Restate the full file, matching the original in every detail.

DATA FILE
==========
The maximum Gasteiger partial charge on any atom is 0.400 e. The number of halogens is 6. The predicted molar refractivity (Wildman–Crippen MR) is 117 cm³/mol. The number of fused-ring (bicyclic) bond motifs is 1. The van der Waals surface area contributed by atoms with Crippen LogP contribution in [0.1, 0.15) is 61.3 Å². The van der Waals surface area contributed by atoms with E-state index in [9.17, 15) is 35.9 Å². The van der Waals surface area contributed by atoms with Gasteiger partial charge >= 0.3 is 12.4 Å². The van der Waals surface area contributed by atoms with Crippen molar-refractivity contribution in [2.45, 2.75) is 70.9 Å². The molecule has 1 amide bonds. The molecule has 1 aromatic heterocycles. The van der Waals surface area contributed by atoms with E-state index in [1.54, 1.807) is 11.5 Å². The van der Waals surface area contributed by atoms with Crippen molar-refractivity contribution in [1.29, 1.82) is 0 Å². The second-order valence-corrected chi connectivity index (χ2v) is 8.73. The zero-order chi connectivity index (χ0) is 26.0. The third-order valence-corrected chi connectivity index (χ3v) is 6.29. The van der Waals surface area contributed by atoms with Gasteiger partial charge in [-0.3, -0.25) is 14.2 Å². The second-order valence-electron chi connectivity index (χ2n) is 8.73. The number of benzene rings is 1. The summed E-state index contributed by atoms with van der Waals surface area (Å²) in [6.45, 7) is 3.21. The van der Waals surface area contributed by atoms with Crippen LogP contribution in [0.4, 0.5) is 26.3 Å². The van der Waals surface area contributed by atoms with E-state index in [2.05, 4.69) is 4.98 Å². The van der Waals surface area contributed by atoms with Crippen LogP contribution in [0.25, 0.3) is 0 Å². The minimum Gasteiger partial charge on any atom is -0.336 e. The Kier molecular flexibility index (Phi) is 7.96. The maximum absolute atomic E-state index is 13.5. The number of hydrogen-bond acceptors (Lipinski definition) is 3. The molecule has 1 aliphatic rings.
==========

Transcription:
The maximum Gasteiger partial charge on any atom is 0.400 e. The number of halogens is 6. The predicted molar refractivity (Wildman–Crippen MR) is 117 cm³/mol. The number of fused-ring (bicyclic) bond motifs is 1. The van der Waals surface area contributed by atoms with Crippen LogP contribution in [0.1, 0.15) is 61.3 Å². The van der Waals surface area contributed by atoms with E-state index in [9.17, 15) is 35.9 Å². The van der Waals surface area contributed by atoms with Gasteiger partial charge >= 0.3 is 12.4 Å². The van der Waals surface area contributed by atoms with Crippen molar-refractivity contribution in [2.45, 2.75) is 70.9 Å². The molecule has 1 amide bonds. The molecule has 1 aromatic heterocycles. The van der Waals surface area contributed by atoms with E-state index in [1.54, 1.807) is 11.5 Å². The van der Waals surface area contributed by atoms with Crippen molar-refractivity contribution in [1.29, 1.82) is 0 Å². The second-order valence-corrected chi connectivity index (χ2v) is 8.73. The zero-order chi connectivity index (χ0) is 26.0. The third-order valence-corrected chi connectivity index (χ3v) is 6.29. The van der Waals surface area contributed by atoms with Gasteiger partial charge in [-0.3, -0.25) is 14.2 Å². The second-order valence-electron chi connectivity index (χ2n) is 8.73. The number of benzene rings is 1. The summed E-state index contributed by atoms with van der Waals surface area (Å²) in [6.45, 7) is 3.21. The van der Waals surface area contributed by atoms with Crippen LogP contribution in [0.4, 0.5) is 26.3 Å². The van der Waals surface area contributed by atoms with E-state index in [2.05, 4.69) is 4.98 Å². The van der Waals surface area contributed by atoms with Crippen LogP contribution in [0.25, 0.3) is 0 Å². The minimum Gasteiger partial charge on any atom is -0.336 e. The Kier molecular flexibility index (Phi) is 7.96. The maximum absolute atomic E-state index is 13.5. The number of hydrogen-bond acceptors (Lipinski definition) is 3. The molecule has 1 aliphatic rings.